Previously, we discussed how to prevent common golf injuries, but what do you do if you’re already injured? In many cases, golf injuries can be resolved with conservative, nonsurgical treatment options. Follow these tips, and you will be back on the course in no time!
What to Do If You Are Injured
Golfers commonly injure their backs, shoulders, wrists, and elbows. If you are experiencing any pain in those areas, you should see a healthcare professional to get an accurate diagnosis of the problem before starting any treatment program. However, this guide should give you an idea of what to expect. Here are some of the most common golf injuries, and how they are typically treated.
Medial Epicondylitis (Golfer’s Elbow)
Golfer’s elbow is often the result of overuse. Conservative treatment is often quite effective in relieving the symptoms of this condition. You will likely need to rest for at least a few weeks. Try to apply an ice pack three to four times a day for 15 to 20 minutes at a time. Nonsteroidal anti-inflammatory medications (NSAIDs) are often recommended to help with pain, and a corticosteroid injection may help with inflammation. Your doctor may suggest exercises that help to strengthen the forearm. A splint or strap helps to support your forearm and can prevent pulling on the injured tendon.
Bulging and Herniated Discs
Bulging and herniated discs often occur in a golfer’s lower back, although they can occur in the neck, as is the case with pro golfer Jason Dufner. Though bulging discs are different from herniated discs, nonsurgical treatment for these conditions is similar. Those with bulging or herniated discs are often advised to avoid activities that cause pain until they have healed. Conservative treatment options include over-the-counter pain medications and muscle relaxers. If pain does not improve with over-the-counter medication, your doctor may prescribe a stronger pain medication or a medication to relieve pain from nerve damage. Your doctor may administer a cortisone injection directly into the injured area to help reduce inflammation. Physical therapy can also be helpful in minimizing pain.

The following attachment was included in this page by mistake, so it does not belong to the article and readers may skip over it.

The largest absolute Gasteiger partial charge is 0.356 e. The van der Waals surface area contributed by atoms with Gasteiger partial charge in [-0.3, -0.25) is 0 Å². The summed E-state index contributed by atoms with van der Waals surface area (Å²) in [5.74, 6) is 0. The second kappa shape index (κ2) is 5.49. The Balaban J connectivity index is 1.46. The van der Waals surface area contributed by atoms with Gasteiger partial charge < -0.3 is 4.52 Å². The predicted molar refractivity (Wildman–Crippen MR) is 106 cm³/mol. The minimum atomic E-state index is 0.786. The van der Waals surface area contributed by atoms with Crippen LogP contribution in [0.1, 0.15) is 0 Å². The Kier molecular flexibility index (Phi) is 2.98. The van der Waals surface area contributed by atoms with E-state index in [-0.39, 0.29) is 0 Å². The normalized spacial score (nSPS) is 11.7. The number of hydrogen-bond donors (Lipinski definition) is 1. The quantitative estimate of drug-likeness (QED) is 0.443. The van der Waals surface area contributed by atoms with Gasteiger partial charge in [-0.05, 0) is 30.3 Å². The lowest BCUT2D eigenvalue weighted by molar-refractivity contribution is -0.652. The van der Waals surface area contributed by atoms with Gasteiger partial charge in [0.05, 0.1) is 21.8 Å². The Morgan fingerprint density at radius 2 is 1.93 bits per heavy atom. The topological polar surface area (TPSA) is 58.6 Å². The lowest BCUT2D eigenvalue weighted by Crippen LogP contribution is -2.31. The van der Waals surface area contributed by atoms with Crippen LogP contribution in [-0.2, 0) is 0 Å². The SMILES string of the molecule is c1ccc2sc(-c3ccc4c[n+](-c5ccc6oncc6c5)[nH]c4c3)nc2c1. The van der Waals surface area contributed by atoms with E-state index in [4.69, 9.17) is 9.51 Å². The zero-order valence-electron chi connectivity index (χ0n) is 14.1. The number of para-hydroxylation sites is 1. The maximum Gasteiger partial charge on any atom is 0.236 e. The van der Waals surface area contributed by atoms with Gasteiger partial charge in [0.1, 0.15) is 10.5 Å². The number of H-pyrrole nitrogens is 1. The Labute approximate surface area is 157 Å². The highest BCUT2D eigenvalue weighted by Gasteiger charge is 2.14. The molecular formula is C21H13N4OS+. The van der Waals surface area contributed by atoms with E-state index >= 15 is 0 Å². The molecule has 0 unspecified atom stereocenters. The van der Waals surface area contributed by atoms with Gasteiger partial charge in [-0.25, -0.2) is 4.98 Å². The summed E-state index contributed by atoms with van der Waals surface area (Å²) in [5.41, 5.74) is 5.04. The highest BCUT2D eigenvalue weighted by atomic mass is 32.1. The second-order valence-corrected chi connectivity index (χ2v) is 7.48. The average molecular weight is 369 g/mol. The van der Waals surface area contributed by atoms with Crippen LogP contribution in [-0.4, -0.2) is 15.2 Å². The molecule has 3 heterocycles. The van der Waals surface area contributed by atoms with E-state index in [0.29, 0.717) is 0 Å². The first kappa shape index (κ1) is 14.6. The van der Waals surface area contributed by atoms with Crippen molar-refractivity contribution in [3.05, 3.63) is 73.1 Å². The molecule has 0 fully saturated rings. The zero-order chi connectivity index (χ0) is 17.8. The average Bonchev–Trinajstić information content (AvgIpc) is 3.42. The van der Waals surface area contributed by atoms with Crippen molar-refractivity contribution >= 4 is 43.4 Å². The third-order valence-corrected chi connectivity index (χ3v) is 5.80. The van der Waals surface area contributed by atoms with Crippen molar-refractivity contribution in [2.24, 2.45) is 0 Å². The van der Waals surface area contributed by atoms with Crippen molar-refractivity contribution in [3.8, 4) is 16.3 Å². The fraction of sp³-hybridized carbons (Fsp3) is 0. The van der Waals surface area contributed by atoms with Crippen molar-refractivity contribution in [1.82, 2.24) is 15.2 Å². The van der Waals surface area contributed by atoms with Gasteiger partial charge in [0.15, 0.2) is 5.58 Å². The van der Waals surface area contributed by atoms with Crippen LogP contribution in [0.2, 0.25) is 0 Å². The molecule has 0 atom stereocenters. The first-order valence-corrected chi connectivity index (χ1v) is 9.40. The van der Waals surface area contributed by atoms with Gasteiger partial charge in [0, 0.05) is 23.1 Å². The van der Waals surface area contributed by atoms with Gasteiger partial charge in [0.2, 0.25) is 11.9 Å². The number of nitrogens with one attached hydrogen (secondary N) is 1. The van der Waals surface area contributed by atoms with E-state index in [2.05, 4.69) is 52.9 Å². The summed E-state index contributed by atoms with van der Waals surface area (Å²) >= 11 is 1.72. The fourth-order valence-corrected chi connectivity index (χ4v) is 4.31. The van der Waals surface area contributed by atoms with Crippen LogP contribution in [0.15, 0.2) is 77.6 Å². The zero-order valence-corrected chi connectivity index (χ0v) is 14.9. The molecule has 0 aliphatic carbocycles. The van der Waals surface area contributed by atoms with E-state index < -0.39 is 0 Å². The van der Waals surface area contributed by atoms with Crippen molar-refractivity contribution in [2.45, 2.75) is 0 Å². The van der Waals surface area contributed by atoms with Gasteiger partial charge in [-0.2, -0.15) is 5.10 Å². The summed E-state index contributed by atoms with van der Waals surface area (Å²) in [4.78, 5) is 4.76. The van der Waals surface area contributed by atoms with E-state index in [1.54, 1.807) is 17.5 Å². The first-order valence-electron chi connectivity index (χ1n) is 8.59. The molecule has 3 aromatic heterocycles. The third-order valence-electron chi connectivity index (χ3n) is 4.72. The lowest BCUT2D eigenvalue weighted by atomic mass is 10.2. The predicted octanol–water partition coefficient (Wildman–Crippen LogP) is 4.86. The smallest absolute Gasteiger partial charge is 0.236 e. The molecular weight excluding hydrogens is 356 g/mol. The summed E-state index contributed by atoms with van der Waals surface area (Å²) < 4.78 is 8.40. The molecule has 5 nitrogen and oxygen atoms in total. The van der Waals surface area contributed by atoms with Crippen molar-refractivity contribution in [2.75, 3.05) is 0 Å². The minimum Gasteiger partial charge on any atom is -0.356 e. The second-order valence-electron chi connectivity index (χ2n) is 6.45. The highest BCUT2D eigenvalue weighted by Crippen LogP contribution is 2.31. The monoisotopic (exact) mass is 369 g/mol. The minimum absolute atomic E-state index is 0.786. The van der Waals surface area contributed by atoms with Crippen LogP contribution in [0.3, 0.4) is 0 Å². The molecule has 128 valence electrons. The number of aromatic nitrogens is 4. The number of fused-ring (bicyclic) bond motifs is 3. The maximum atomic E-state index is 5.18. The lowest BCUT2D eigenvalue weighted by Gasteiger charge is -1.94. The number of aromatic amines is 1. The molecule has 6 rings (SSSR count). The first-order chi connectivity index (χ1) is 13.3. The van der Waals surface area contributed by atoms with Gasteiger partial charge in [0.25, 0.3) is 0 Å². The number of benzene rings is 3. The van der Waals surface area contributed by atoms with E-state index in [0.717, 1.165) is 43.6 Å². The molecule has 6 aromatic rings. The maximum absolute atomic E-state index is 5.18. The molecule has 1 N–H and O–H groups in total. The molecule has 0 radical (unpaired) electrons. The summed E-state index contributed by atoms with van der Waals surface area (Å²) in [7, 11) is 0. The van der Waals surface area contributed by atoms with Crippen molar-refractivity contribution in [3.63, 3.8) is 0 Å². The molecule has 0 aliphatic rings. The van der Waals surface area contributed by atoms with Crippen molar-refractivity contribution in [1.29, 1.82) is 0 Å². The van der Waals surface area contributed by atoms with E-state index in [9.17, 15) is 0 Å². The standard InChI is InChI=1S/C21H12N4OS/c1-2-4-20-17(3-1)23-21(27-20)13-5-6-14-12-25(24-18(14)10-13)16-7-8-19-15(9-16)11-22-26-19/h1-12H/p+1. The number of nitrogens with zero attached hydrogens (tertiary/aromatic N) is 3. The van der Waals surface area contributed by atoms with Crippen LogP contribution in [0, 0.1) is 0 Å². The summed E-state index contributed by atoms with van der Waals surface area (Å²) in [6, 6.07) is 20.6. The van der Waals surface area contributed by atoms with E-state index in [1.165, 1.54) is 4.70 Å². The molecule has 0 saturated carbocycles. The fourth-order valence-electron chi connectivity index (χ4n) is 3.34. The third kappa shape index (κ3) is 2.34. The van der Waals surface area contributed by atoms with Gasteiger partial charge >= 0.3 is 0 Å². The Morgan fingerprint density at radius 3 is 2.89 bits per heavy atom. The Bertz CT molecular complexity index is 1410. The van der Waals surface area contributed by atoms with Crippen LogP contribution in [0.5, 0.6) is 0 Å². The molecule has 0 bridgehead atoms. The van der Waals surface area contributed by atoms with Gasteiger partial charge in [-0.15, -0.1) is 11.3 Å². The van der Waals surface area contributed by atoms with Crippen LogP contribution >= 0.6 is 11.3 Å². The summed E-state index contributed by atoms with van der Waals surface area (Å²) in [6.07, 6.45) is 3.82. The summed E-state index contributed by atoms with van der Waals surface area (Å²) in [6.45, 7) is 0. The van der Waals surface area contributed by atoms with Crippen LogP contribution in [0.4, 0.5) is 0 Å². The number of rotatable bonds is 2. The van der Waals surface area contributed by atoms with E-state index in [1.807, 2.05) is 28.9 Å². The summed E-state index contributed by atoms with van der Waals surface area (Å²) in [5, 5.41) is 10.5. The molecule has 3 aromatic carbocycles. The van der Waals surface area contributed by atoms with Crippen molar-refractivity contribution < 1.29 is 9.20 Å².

The most commonly injured area in the shoulder is the rotator cuff. Rest, anti-inflammatory medications, and cortisone injections may be used to treat rotator cuff injuries. Physical therapy and strengthening exercises are often recommended to help restore function in the shoulder. If pain and function does not improve with nonsurgical treatment, however, surgery is generally recommended.
Golfing with an Injury
If you suspect you have an injury, you should get checked out by a doctor as soon as possible. Unless your doctor okays it, it is generally not advisable to play while you are injured. You may be tempted to try to play through your injury, but playing with an injury can cause further damage.
If your injury is related to a poor swinging technique, you may also want to consider taking lessons to improve your swing and lessen your chances of further injury. If you work with your doctor and stick to the treatment plan, you will be more likely to return to the golf course pain-free.